Set the privateKey to a random value with at least 20 characters.
  3. On Tomcat 5 and earlier you will need to create a js.xml file in Tomcat/conf/Catalina/localhost for the new servlet to be picked up.
  4. Restart Tomcat.


If you are using the IIS isapi_redirect.dll, then you should add a mapping in the file:

Move and modify your JavaScript

Any JavaScript that uses rewritten functions should be placed in external .js files and these files place in the ScriptLock repository, which is the “privatePath” set up above.
Perform a search and replace on protected functions to replace calls to them with the correct ScriptLock call, as outlined in the rewritten functions section below. Note, that any wrapper functions (that is functions that surface all or part of the functionality of a protected function) will also need to take a password as a parameter.
Any libraries used by your website will also need modifying. We are building a library of converted third party libraries which are listed in the ScriptLock ready libraries section below.

The rewritten functions

The following functions are presently rewritten by ScriptLock:
Original call ScriptLock call
Function.toString() Function.toString(), returns no result window.safeOpen(document,"/*!param:hash*/")
document.close() window.safeClose(document,"/*!param:hash*/")
document.write(params) window.safeWrite(document,"/*!param:hash*/",params)
document.writeln(params) window.safeWriteln(document,"/*!param:hash*/",params)
document.createElement(value) document.createElement(value,"/*!param:hash*/")
document.importNode(node,deep) document.importNode(node,deep,"/*!param:hash*/")
document.cookie windows.getCookie(document,"/*!param:hash*/")
document.cookie = value windows.setCookie(document,value,"/*!param:hash*/")
implementation.createHTMLDocument(title) implementation.createHTMLDocument(title,"/*!param:hash*/")
new win.XMLHttpRequest() new win.XMLHttpRequest("/*!param:hash*/")
new win.ActiveXObject(name) new win.ActiveXObject(name,"/*!param:hash*/"),name,features),name,features,"/*!param:hash*/")td>
element.src = value window.setSrc(element,value,"/*!param:hash*/")
element.href = value window.setHref(element,value,"/*!param:hash*/")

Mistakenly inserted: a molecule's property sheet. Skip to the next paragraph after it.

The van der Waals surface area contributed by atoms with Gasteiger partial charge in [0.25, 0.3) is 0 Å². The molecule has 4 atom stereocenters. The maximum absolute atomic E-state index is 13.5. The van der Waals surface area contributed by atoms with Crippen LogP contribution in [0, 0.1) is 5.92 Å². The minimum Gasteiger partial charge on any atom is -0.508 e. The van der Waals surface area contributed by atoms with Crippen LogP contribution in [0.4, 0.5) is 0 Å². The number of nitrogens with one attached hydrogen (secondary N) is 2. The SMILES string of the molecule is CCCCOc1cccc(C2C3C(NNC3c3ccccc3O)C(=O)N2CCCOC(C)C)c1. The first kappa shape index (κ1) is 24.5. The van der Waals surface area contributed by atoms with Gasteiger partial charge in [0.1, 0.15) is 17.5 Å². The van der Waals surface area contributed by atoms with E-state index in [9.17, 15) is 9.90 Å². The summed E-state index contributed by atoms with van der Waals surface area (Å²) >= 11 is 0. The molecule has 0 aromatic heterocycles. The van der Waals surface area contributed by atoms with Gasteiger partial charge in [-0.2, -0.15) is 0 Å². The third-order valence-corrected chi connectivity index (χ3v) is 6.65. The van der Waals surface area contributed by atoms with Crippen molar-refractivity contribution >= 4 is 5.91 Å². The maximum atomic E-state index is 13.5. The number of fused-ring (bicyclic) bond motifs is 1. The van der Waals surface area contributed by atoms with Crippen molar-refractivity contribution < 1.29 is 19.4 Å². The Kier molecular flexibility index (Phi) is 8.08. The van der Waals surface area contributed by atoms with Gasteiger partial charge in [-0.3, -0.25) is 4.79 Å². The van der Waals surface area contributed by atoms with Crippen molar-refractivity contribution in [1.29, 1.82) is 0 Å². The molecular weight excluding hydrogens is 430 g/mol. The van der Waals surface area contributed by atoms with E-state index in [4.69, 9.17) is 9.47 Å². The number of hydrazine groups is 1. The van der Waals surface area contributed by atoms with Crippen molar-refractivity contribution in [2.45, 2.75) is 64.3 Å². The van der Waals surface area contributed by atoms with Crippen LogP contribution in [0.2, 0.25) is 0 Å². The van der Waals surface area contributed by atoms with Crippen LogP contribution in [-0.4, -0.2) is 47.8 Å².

element.action = value window.setAction(element,value,"/*!param:hash*/")
element.innerHTML = value window.setInnerHTML(element,value,"/*!param:hash*/")
element.outerHTML = value window.setOuterHTML(element,value,"/*!param:hash*/")
element.appendChild(node) element.appendChild(node,"/*!param:hash*/")
element.cloneNode(node) element.cloneNode(node,"/*!param:hash*/")
element.insertAjacentHTML(where,value) element.insertAjacentHTML(where,value,"/*!param:hash*/")
element.insertAjacentElement(where,node) element.insertAjacentElement(where,node,"/*!param:hash*/")
element.insertBefore(new_node,existing_node) element.insertBefore(new_node,existing_node,"/*!param:hash*/")
element.removeChild(node) element.removeChild(node,"/*!param:hash*/")
element.removeNode(remove_children) element.removeNode(remove_children,"/*!param:hash*/")
element.replaceChild(new_node,old_node) element.replaceChild(new_node,old_node,"/*!param:hash*/")
element.setAttribute(attrib_name,attrib_value,case_sensitivity) element.setAttribute(attrib_name,attrib_value,case_sensitivity,"/*!param:hash*/")
element.setAttributeNode(node_reference) element.setAttributeNode(node_reference,"/*!param:hash*/")
element.setAttributeNodeNS(node_reference) element.setAttributeNodeNS(node_reference,"/*!param:hash*/")
element.setAttributeNS(attrib_ns,attrib_qn,attrib_value) element.setAttributeNS(attrib_ns,attrib_qn,attrib_value,"/*!param:hash*/")
element.removeAttribute(attrib_name,case_sensitivity) element.removeAttribute(attrib_name,case_sensitivity,"/*!param:hash*/")
element.removeAttributeNode(node_reference) element.removeAttributeNode(node_reference,"/*!param:hash*/")
element.removeAttributeNS(attrib_ns,attrib_ln) element.removeAttributeNode(attrib_ns,attrib_ln,"/*!param:hash*/")

ScriptLock ready libraries

The following libraries have been converted to ScriptLock and are available for download:
Library Version
Prototype.js 1.4.0
tinymce.js 3.9.3
bsn.AutoSuggest_c_2.0 2.0
Baron Schwartz’s InputMask 1.3
swfobject.js 2.2

Modify your HTML

Your HTML pages will require the addition of the ScriptLock protection in the <head> section of the html, as follows:
           scriptlock_status = scriptlock_protect();
The protection should always go at the top of the <head> section to make sure it is called before any other scripts. This minimises the risk of a Persistent-XSS attack succeeding.

{$sessionID} should be filled by your server-side CGI with the current session identifier.
{$pageID} is an optional parameter used to identify the page or a page refresh. This allows a different password to be generated on each page load. However, be warned that there will be no opportunity for caching if you do this, which may cause slower refreshing of your websites pages.